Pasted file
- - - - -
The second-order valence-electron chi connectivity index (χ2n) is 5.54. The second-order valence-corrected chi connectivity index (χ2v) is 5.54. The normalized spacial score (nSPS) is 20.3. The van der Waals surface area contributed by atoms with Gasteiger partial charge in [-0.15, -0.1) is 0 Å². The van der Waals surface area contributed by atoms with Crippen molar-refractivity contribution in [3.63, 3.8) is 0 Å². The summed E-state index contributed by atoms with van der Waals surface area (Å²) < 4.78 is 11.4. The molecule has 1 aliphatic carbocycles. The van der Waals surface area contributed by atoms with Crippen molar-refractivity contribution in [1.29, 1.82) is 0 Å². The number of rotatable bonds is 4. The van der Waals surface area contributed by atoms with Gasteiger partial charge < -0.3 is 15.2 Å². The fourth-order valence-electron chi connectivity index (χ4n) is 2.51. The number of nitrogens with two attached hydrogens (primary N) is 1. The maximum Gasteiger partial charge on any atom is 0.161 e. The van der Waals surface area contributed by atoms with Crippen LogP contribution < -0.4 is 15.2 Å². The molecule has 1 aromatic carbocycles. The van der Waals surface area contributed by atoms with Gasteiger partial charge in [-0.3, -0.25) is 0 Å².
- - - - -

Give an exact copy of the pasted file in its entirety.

The second-order valence-electron chi connectivity index (χ2n) is 5.54. The second-order valence-corrected chi connectivity index (χ2v) is 5.54. The normalized spacial score (nSPS) is 20.3. The van der Waals surface area contributed by atoms with Gasteiger partial charge in [-0.15, -0.1) is 0 Å². The van der Waals surface area contributed by atoms with Crippen molar-refractivity contribution in [3.63, 3.8) is 0 Å². The summed E-state index contributed by atoms with van der Waals surface area (Å²) < 4.78 is 11.4. The molecule has 1 aliphatic carbocycles. The van der Waals surface area contributed by atoms with Crippen molar-refractivity contribution in [1.29, 1.82) is 0 Å². The number of rotatable bonds is 4. The van der Waals surface area contributed by atoms with Gasteiger partial charge < -0.3 is 15.2 Å². The fourth-order valence-electron chi connectivity index (χ4n) is 2.51. The number of nitrogens with two attached hydrogens (primary N) is 1. The maximum Gasteiger partial charge on any atom is 0.161 e. The van der Waals surface area contributed by atoms with Crippen LogP contribution < -0.4 is 15.2 Å². The molecule has 1 aromatic carbocycles. The van der Waals surface area contributed by atoms with Gasteiger partial charge in [-0.3, -0.25) is 0 Å².